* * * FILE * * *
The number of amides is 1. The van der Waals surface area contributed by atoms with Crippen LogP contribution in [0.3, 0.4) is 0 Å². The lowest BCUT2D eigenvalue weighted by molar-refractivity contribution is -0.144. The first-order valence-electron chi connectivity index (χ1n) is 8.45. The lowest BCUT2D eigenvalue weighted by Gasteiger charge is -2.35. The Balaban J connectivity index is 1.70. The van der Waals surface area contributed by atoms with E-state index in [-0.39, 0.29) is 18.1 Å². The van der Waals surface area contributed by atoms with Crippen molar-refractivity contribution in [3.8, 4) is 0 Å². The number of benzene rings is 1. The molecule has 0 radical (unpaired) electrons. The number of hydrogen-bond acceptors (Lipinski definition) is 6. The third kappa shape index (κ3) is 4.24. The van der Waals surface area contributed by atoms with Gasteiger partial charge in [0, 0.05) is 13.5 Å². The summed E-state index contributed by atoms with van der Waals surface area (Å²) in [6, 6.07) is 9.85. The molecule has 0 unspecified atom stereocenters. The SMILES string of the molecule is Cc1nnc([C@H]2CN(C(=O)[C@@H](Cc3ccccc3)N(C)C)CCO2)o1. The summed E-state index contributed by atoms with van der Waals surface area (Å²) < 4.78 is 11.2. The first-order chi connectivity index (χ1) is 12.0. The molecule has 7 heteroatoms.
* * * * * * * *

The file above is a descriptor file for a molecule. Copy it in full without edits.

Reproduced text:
The number of amides is 1. The van der Waals surface area contributed by atoms with Crippen LogP contribution in [0.3, 0.4) is 0 Å². The lowest BCUT2D eigenvalue weighted by molar-refractivity contribution is -0.144. The first-order valence-electron chi connectivity index (χ1n) is 8.45. The lowest BCUT2D eigenvalue weighted by Gasteiger charge is -2.35. The Balaban J connectivity index is 1.70. The van der Waals surface area contributed by atoms with E-state index in [-0.39, 0.29) is 18.1 Å². The van der Waals surface area contributed by atoms with Crippen molar-refractivity contribution in [3.8, 4) is 0 Å². The number of benzene rings is 1. The molecule has 0 radical (unpaired) electrons. The number of hydrogen-bond acceptors (Lipinski definition) is 6. The third kappa shape index (κ3) is 4.24. The van der Waals surface area contributed by atoms with Gasteiger partial charge in [0, 0.05) is 13.5 Å². The summed E-state index contributed by atoms with van der Waals surface area (Å²) in [6, 6.07) is 9.85. The molecule has 0 unspecified atom stereocenters. The SMILES string of the molecule is Cc1nnc([C@H]2CN(C(=O)[C@@H](Cc3ccccc3)N(C)C)CCO2)o1. The summed E-state index contributed by atoms with van der Waals surface area (Å²) < 4.78 is 11.2. The first-order chi connectivity index (χ1) is 12.0. The molecule has 7 heteroatoms.